Independent Writing

Writing sample from student at The Grove Education Centre

Conventional literacy learners should be writing independently – or making the final steps towards writing independently.  To help them progress with their writing, we should model writing and activate any needed background knowledge before asking the students to write. Evidence shows that modelling good writing is the most successful way to help students to become better writers. We usually write in front of them.  As we do this, we might model “thinking out loud” or “using the word wall” or “sounding it out” or other features of writing.  For early conventional writers, we prioritise modelling “thinking out loud” as it teaches them to think like a writer.


A mini-lesson should happen at the beginning of each writing lesson.  This is where the teacher writes first and uses it as an opportunity to model writing, demonstrate what they are looking for in the students’ writing and (if needed) to activate some background knowledge before asking the students to write.

Evidence shows that modelling good writing helps students to become better writers. So – we write in front of them.  As we write we model one or more of the different writing skills that we are focusing on for their writing development.  So as we write we might “think out loud” about the topic and language we might use.  Or we might write demonstrating how to “use the word wall” or “sound it out”. Initially I often focus on “thinking out loud” as I generate ideas and language as this is a skill we need to model for many students.

Writing mini-lessons will vary depending on each student’s level.  We use the Writing with All Tools Continuum (WwATC) to assess and track a student’s writing level.  Once we know their writing level, we can plan our mini-lessons appropriately – and then once again we get to use the WwATC to help students move to the next level.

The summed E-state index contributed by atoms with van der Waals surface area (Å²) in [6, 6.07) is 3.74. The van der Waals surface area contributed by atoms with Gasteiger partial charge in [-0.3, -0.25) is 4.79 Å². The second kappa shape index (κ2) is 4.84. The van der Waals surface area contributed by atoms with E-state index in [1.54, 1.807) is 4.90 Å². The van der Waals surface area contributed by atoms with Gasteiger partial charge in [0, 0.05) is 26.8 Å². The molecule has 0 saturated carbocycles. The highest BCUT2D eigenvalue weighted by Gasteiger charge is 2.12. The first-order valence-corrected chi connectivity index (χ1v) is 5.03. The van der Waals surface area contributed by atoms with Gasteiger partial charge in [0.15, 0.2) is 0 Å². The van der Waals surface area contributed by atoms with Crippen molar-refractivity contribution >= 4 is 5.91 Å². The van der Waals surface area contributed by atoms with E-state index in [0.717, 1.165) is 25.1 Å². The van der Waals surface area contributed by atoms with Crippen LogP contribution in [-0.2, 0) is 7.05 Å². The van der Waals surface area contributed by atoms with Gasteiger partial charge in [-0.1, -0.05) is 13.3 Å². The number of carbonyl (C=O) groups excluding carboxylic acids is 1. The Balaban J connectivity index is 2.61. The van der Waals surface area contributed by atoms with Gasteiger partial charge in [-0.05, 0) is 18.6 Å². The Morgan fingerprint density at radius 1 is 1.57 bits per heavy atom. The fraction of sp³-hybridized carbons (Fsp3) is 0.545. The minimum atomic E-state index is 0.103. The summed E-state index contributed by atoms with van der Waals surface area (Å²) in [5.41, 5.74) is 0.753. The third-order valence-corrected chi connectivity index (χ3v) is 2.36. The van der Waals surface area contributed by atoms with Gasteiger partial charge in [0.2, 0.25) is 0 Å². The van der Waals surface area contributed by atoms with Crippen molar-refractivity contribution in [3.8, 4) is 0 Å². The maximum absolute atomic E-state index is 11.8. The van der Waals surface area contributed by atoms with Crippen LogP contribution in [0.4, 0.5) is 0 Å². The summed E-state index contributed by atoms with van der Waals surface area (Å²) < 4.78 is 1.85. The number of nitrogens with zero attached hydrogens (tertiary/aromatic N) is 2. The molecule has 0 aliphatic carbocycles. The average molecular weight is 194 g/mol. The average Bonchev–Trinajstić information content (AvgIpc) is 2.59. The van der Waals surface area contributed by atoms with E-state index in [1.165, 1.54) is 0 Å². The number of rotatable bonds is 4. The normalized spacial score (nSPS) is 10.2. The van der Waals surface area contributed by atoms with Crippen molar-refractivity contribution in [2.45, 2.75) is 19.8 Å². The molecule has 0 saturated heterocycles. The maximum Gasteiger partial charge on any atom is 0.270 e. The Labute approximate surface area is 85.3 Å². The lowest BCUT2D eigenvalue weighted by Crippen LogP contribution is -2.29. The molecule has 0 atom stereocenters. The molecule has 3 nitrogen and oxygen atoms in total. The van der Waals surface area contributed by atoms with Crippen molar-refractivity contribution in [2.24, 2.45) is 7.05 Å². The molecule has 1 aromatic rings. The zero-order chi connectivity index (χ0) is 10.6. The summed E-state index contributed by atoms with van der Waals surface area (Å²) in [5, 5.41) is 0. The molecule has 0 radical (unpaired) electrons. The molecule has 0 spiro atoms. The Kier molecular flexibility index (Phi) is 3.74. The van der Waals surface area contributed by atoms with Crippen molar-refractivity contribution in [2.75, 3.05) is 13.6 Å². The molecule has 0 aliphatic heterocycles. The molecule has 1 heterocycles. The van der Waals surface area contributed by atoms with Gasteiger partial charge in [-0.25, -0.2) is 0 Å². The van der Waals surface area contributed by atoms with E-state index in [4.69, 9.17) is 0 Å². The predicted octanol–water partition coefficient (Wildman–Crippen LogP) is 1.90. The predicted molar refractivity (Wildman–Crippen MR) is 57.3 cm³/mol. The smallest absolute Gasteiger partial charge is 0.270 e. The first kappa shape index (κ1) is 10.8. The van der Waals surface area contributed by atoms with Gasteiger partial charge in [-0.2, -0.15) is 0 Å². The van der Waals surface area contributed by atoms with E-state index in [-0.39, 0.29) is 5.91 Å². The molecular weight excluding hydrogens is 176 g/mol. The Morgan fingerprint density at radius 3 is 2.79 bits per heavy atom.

Transitional and Early Conventional writers (Writing with All Tools Continuum Groups E & F)

Students at this level usually need to focus on learning to write “one good sentence” where they independently generate the language, ideas, words, spelling, etc. 

The guidelines at this level are:

  1. Always begin with a mini-lesson, modelling writing yourself about a similar writing task to the students’. Use this as an opportunity to model different skills across time e.g. thinking of ideas, using word wall, sounding words out, writing more, etc. Make sure you remove your modelled writing so students can’t copy it.
  2. Give the student an appropriate writing stimulus e.g. photo, video. Ask the student to choose if appropriate.
  3. Ask the student to write. Students at this level are generally aiming to learn to write one good sentence. They should be using a keyboard most or all of the time, with handwriting optional depending on their motor skills.
  4. As students are writing, move around and conference with the students. For students who struggle with ideas and language, move to them first. Use AAC to support them in this area.
  5. If needed, provide scaffolds to help support them in the writing process e.g. lines for the words they are writing or recording the sentence onto a BIGmack switch.
  6. Continue to move around and support students with writing. If students do not know how to spell a word, encourage them to write down every sound they can hear or use the word wall. Do not correct spelling or work on capitals or end punctuation, etc. The only piece of form you would work on is spaces.
  7. Follow with a short conference about their writing, providing lots of positive feedback, particularly around the area focused on in the mini lesson, and (if needed) writing a “translation” on the back of their work or on a post-it note as appropriate.
  8. At this level, students should get frequent opportunities to share their writing with their peers. Not every student, every day – but by building in a daily opportunity to share writing, each student should be able to participate regularly in this activity.

A demonstration video for this level is available at below. Thanks to the student’s family and The Grove Education Centre.

Once a student is independently writing one simple sentence, then they need to learn that writing is about telling more, followed by learning that writing is about telling stories and then continuing to become a more complex writer.  Don’t forget to use the Writing with All Tools Continuum to help the student move to the next group.

Writing sample from student at The Grove Education Centre

Writing Tools

Students who are ready for conventional instruction should be using a QWERTY keyboard, unless they need an alternative keyboard for access reasons.

If you don’t always have access to a high tech QWERTY keyboard, you might want to keep a low tech version on hand as well. The Writing Tools page has some options to print.

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Story and illustrations from a student at Whyalla Special Education Centre